Does your Saturday round go at a snail’s pace? If you and your golf clubs can carry off this quintet of simple measures they will soon quicken up
Golf takes time. 18 holes, a six-mile walk, and, for some of us anyway, plenty of shots means we’re never going to be winning any sprint records in our sport.
But slow play still seriously ticks off the average golfer. Countless surveys have shown it impacts our enjoyment and, whether it’s on tour or at our own clubs, it’s had some of golf’s best minds trying to tackle it.
The R&A’s Pace of Play manual is an interesting read – looking at everything from speed of greens to even cutting back rough if time is really proving a problem.
But we can play our part too. There are some straightforward things we can all do to grab back a few precious minutes and end our golf slow play misery. It involves nothing more than a bit of good judgement.
Bear this quintet of tips in mind next time you’re out and things might just start getting a little less congested…
Golf slow play problems: Five easy ways to banish this on the course
Tee off at your allotted time
The group in front are barely addressing their approaches and you’ve already got the driver out, the ball on a tee, and are ready to swing. But you’ve got a specific tee time for a reason. When you start pinching a minute or two on a busy competition day, you’re already encroaching on those up ahead. It’s a recipe for a traffic jam.
It’s also breaking the Rules of Golf. Did you know you get a two-shot penalty if you go off ahead of your tee time? If it’s more than five minutes, it’s disqualification! Check out Rule 5.3a the next time you’re tempted to beat the clock.
Have appropriate gaps between tee times
All the above is irrelevant, though, if your club are trying to cram tee times in. It doesn’t much matter what you do on the course if fourballs are being sent off at eight-minute intervals.
The R&A’s Pace of Play Manual suggests 11 or 12 minutes is appropriate for a quartet, with at least 10 for three-balls and eight only when you get down to a pair. That, of course, may grate for some facilities who are trying to maximise revenue, or are trying to satisfy demand on a busy competition day. But there’s no point in having lots of people on the course if they’re all so frustrated they can’t wait to get off.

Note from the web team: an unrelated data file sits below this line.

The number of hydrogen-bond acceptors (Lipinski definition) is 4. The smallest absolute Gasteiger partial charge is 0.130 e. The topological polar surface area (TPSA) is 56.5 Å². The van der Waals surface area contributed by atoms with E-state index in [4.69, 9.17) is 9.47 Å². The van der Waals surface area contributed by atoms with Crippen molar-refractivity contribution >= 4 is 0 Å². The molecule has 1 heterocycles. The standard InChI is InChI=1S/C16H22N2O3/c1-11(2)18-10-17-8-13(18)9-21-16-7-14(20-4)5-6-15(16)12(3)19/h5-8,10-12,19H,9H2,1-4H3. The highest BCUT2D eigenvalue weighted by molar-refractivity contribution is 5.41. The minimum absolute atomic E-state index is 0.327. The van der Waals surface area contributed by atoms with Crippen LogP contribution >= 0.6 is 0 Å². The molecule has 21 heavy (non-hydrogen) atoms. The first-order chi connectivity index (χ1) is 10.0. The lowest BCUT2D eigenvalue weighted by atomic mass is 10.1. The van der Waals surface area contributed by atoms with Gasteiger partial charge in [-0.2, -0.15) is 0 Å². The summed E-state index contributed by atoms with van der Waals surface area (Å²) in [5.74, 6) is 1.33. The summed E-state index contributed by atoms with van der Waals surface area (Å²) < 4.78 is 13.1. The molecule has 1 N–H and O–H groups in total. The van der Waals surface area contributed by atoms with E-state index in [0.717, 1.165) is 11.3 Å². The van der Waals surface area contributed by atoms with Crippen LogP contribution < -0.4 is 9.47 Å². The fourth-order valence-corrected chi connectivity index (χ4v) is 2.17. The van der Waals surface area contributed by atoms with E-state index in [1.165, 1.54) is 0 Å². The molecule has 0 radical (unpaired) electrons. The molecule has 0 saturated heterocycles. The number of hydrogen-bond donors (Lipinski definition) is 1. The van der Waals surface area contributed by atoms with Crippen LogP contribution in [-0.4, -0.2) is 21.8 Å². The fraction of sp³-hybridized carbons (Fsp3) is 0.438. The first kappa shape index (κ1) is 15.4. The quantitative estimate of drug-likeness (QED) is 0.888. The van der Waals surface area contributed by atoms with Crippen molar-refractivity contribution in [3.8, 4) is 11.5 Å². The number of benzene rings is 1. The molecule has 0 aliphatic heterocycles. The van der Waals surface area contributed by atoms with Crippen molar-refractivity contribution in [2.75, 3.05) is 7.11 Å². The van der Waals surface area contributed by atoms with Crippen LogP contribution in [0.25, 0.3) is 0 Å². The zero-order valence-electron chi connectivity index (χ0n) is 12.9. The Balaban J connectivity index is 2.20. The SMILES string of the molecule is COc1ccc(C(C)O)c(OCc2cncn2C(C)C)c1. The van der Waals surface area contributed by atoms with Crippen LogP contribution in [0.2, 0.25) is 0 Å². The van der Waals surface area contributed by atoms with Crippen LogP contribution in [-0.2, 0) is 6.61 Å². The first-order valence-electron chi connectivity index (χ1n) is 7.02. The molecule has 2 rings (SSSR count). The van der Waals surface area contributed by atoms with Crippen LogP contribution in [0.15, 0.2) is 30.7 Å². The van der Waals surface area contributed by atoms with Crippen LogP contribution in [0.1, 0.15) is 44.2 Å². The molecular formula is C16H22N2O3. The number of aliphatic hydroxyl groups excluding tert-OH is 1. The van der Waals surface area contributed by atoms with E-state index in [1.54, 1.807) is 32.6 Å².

Don’t take an eternity to hit a shot
Yes, the pros sometimes set a bad example. But you are not a pro. Walking round the green three times, pacing out every possible angle, is no help if you’re a perennial stabber.
The Rules of Golf recommend you play a shot in “no more than 40 seconds” after being free to do so – check out Rule 5.6b – and they argue you “should usually be able to play more quickly than that”.
While it’s unlikely anyone is going to be standing over you with a stopwatch in your weekly medal, your committee are encouraged to adopt a Local Rule that sets a Pace of Play policy.
Within that, they can set a maximum time to complete a round, a hole, or a series of holes, or even a stroke, and they can hand out penalties for those who don’t follow the policy.
Play Ready Golf
Lots of clubs would like you to do it, the Rules of Golf positively encourage it, but at a number of places I’ve played, Ready Golf has yet to catch on.
Players fumble about on the tee waiting for the one with the honour to get their act into gear, they shuffle on the fairway trying to work out which ball is marginally closer, and they’ll leave their own ball to walk 100 yards to try and help their playing partner who’s searching for a ball in the rough only to have to trot back to play it.
There are some players who get themselves in a twizzle if they’ve got the ‘honour’ on the tee and anyone even thinks about stepping onto it before them (I personally couldn’t care less who goes when).
But taken collectively, all these little things add up. When you’re messing around on the tee, hunting for a ball before hitting yours first, and playing a pointless game of who’s putt is fractionally further away on the green, you’re adding minutes to your round that just don’t need to be there.
If you’re ready to go, and you can do it in a safe and responsible way, what does it matter whose turn it is? Just hit it.
Just be considerate
The last one, but arguably the most important and the easiest to do – because these etiquette tips are just common sense.
When you’re on the green, leave your bag – or your trolley – on the correct side of the green. There’s nothing worse for the group hanging around behind having to wait even more as you putt out and realise your stuff is on the wrong side.
You know you’ve messed up too as you’re now half running to get there and shift everything out of the way.
This one goes without saying, but you won’t believe how many people do it. Don’t mark your scorecards on the green. Do it on the next tee, and let everyone else get on with the game.
So there you are. Five easy things that will help a round go smoother. No one is saying you’ve got to rush. Some players are naturally quicker than others. But if you keep these things in mind as you’re going round, the game may not be quite as pedestrian, and we can all enjoy our golf just a little more.
Now have your say on golf slow play problems
What do you think, and what does your club do try and and end golf slow play moans? Let me know with a comment on X.